Sounds like this individual is covering many components of physical fitness.

So which components are lacking in his physical activity?

And what might be an effective exercise routine to provide more balance to their physical activity?

This person would have the greatest return to the quality of their life if they routinely practiced movements that challenge their cardio-respiratory endurance, flexibility, coordination, agility, balance and accuracy.  From my perspective as a fitness professional, technique practice with light weights on specific movements would reduce this person’s risk of injury at work. And even improve their movement efficiency. Thus, allowing them to do more work in less time with less strain on their body.  

What might an actual workout look like

General warm up on a cardio machine such as a bike, rower or even a walk at a brisk pace. Followed by flexibility training as a precursor to the strength exercises in their routine. This would serve to prep the body for those ranges of motion. Additionally, they would learn what stretches to do prior to starting a work shift. Reducing the risk of work place injury.  Constituting anywhere from 5-15:00 of their workout.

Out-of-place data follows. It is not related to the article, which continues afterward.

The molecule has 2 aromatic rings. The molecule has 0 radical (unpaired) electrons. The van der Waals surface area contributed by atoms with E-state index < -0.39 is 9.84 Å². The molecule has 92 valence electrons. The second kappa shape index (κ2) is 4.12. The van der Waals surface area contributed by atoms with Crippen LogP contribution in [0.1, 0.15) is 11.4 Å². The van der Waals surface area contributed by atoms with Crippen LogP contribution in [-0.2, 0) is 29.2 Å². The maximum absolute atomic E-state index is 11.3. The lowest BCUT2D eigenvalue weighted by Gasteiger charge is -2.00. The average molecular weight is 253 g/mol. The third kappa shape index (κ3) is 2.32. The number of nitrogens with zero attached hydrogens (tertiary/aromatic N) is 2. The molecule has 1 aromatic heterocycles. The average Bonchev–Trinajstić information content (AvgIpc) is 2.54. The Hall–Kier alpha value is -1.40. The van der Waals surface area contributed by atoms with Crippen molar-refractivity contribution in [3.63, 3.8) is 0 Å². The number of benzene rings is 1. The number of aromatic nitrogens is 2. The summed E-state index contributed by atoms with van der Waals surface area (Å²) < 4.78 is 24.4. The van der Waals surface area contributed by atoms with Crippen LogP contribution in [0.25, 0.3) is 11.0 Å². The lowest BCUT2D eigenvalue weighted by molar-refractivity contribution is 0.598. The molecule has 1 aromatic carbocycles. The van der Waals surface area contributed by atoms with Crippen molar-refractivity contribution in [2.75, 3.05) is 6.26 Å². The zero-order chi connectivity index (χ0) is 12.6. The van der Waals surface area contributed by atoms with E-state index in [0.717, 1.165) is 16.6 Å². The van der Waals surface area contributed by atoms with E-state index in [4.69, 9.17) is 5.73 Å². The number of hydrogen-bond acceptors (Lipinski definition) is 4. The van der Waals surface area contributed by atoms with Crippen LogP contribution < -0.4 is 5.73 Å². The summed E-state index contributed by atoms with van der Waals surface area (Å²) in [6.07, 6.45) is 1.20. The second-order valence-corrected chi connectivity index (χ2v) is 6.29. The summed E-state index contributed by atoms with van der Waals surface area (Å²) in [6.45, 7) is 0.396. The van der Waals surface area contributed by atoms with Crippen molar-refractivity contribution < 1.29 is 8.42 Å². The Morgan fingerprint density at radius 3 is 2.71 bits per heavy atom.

Knowing the nature of their work, we would predominately want them to keep their resistance exercise limited to 20-40 pounds. Repetitions under 50 total in a workout. Completly focus on moving well.  This recommendation will allow them to improve their technique. Avoiding overdoing something they spend a lot of time doing on the job.  Constituting 5-10:00 of their workout. 

Applicable Functional Exercises

Deadlifts: moving an object from floor to hip

Cleans: moving an object from floor to shoulder

Press, push press, push jerk: group of movements that move objects from shoulder to overhead.  

Snatch: moving an object from floor to overhead in one fluid movement.

Cardio-respiratory endurance training for this person would best counter their daily high volume movement. Which, cover large ranges of motion and constant loading of the joint.  Cycling would be ideal for this individual. It has no impact and is easy to recover from. This would allow them not to be distracted at work with sore muscles or joints.  Durations of the cycling work would vary from a few minutes up to 30 or 40 minutes. Variety is crucial here because no one wants stagnant cardio workouts. Grinding away for minutes on end. An enjoyable exercise program should include some onstop efforts. But also varied pacing as well as work rest interval efforts of different intensities. 

This is an in depth look at one individual’s potential workout plan, based on their lifestyle.  I’m sure you’re thinking that yours may vary. It will. You could benefit from more strength training or desperately lack flexibility.  My advice would be to bring those variables to an exercise professional. Consult with them on a plan that would best suit you.